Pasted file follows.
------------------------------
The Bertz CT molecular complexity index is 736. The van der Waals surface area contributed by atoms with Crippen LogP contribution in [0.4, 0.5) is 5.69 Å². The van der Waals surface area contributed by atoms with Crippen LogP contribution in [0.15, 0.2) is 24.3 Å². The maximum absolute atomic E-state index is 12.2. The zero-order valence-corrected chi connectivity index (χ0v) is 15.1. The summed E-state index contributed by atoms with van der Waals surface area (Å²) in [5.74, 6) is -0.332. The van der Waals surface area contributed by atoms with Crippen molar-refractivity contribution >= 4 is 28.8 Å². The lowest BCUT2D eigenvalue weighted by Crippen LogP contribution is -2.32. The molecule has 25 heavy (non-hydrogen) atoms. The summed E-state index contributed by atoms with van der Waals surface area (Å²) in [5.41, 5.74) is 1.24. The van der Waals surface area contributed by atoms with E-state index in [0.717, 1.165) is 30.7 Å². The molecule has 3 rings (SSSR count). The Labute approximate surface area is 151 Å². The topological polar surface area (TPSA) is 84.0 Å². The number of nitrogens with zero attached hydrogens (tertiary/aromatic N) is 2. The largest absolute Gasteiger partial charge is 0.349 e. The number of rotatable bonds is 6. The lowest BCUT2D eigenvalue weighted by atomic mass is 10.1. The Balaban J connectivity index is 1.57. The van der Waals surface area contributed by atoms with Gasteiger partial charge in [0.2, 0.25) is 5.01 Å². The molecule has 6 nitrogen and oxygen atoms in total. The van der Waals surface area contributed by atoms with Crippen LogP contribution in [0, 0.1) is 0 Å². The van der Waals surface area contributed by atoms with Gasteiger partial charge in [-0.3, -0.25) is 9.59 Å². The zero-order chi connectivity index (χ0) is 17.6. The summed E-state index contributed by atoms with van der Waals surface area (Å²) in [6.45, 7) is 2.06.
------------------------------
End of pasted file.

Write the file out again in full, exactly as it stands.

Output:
The Bertz CT molecular complexity index is 736. The van der Waals surface area contributed by atoms with Crippen LogP contribution in [0.4, 0.5) is 5.69 Å². The van der Waals surface area contributed by atoms with Crippen LogP contribution in [0.15, 0.2) is 24.3 Å². The maximum absolute atomic E-state index is 12.2. The zero-order valence-corrected chi connectivity index (χ0v) is 15.1. The summed E-state index contributed by atoms with van der Waals surface area (Å²) in [5.74, 6) is -0.332. The van der Waals surface area contributed by atoms with Crippen molar-refractivity contribution >= 4 is 28.8 Å². The lowest BCUT2D eigenvalue weighted by Crippen LogP contribution is -2.32. The molecule has 25 heavy (non-hydrogen) atoms. The summed E-state index contributed by atoms with van der Waals surface area (Å²) in [5.41, 5.74) is 1.24. The van der Waals surface area contributed by atoms with E-state index in [0.717, 1.165) is 30.7 Å². The molecule has 3 rings (SSSR count). The Labute approximate surface area is 151 Å². The topological polar surface area (TPSA) is 84.0 Å². The number of nitrogens with zero attached hydrogens (tertiary/aromatic N) is 2. The largest absolute Gasteiger partial charge is 0.349 e. The number of rotatable bonds is 6. The lowest BCUT2D eigenvalue weighted by atomic mass is 10.1. The Balaban J connectivity index is 1.57. The van der Waals surface area contributed by atoms with Gasteiger partial charge in [0.2, 0.25) is 5.01 Å². The molecule has 6 nitrogen and oxygen atoms in total. The van der Waals surface area contributed by atoms with Crippen LogP contribution in [0, 0.1) is 0 Å². The van der Waals surface area contributed by atoms with Gasteiger partial charge in [-0.3, -0.25) is 9.59 Å². The zero-order chi connectivity index (χ0) is 17.6. The summed E-state index contributed by atoms with van der Waals surface area (Å²) in [6.45, 7) is 2.06.